The incoming coalition government’s decision to continue with the nuclear arrangement has prompted a sigh of relief in Washington. Any abandonment of the arrangement would have complicated transatlantic security ties. And the coalition government’s acceptance of the deal is being seen as a promising sign of how the relationship may develop between the new government and the Biden administration. 

Scholz has gone out of his way to emphasize the significance of German-U.S. relations, calling the United States “Europe’s closest and most important partner.” As finance minister in the outgoing government of his predecessor, Angela Merkel, he forged close ties with Washington policymakers. There are likely to be bumps in the road, though, according to Western diplomats.

They note the 64,000-word agreement struck by the German coalition partners — the SPD, the Greens and the Free Democrats — makes no mention of Nord Stream 2, the recently completed undersea natural-gas pipeline linking Russia and Germany. The U.S. and some of Germany’s eastern European neighbors want Germany to abandon the pipeline — and so do Germany’s Greens — but SPD insiders tell VOA it is highly unlikely Scholz will do so. 

If he decides to continue with Merkel’s policy and not to abandon the pipeline, Republican lawmakers in the U.S. Congress are likely to redouble their pressure on the Biden administration to impose sanctions on businesses involved with the pipeline, say analysts.

President Joe Biden waived Nord Stream sanctions earlier this year, a few months before the $11 billion pipeline was finished, on the grounds its completion was a “fait accompli.” His decision drew criticism from Republicans and some Democrats, but U.S. Secretary of State Anthony Blinken sought to assuage congressional critics saying the Biden administration would respond, if the Kremlin seeks to leverage gas exports as a political weapon.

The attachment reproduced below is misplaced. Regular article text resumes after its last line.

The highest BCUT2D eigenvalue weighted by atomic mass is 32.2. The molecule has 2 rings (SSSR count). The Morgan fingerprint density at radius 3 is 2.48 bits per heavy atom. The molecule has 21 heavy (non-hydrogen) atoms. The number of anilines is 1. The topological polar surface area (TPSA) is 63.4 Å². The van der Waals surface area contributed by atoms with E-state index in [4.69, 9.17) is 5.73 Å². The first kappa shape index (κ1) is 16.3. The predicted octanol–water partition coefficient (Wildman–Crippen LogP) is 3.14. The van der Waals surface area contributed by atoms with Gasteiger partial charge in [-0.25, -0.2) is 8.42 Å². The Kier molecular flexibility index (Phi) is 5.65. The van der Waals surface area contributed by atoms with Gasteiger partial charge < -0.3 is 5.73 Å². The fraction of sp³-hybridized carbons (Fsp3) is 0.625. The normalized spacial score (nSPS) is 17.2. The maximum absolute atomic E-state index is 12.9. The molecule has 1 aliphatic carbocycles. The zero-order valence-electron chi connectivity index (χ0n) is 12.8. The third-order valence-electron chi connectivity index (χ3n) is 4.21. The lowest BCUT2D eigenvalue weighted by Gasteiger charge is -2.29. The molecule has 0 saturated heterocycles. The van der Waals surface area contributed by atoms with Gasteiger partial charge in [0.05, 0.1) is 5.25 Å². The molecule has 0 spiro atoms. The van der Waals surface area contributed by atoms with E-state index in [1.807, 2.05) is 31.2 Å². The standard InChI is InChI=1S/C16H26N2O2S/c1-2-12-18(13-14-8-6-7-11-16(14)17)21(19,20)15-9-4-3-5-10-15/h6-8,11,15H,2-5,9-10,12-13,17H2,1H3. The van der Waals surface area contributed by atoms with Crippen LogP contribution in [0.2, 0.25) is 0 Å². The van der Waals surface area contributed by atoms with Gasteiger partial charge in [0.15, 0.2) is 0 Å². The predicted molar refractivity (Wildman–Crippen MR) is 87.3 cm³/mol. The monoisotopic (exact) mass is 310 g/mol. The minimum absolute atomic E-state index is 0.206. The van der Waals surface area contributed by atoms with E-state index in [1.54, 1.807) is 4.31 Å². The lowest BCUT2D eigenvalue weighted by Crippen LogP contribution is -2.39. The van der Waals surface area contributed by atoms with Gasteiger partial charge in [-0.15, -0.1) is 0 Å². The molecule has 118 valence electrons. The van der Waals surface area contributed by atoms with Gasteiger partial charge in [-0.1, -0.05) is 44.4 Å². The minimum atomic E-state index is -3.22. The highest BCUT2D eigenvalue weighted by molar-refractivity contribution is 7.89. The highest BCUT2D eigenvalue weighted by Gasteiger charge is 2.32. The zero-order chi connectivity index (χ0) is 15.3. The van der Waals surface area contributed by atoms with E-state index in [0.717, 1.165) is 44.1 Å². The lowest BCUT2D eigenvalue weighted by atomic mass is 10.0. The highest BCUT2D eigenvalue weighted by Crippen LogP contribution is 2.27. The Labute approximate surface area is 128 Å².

Successive American administrations have opposed the building of Nord Stream 2, fearing it will deepen Europe’s energy dependence on Russia, as well as allow Russia to bypass Ukraine when it supplies energy to western European markets, depriving Kyiv of much needed transit fees.

The leaders of Germany’s three-party coalition formally signed a governing agreement Tuesday. The move came a day after the Greens voted to approve the deal, the last party to do so. Scholz is due to be sworn in later this week, marking the start of the post-Merkel era.

Coalition party leaders held a press conference in Berlin just hours before President Biden and Russia’s Vladimir Putin were set to hold a critical discussion amid rising tensions over a massive Russian military buildup along its border with Ukraine. Scholz was pressed to clarify his foreign policy aims and said his first overseas trip as chancellor will be to Paris and then Brussels — a signal of his government’s intentions to ensure “Europe is strong and sovereign,” he said.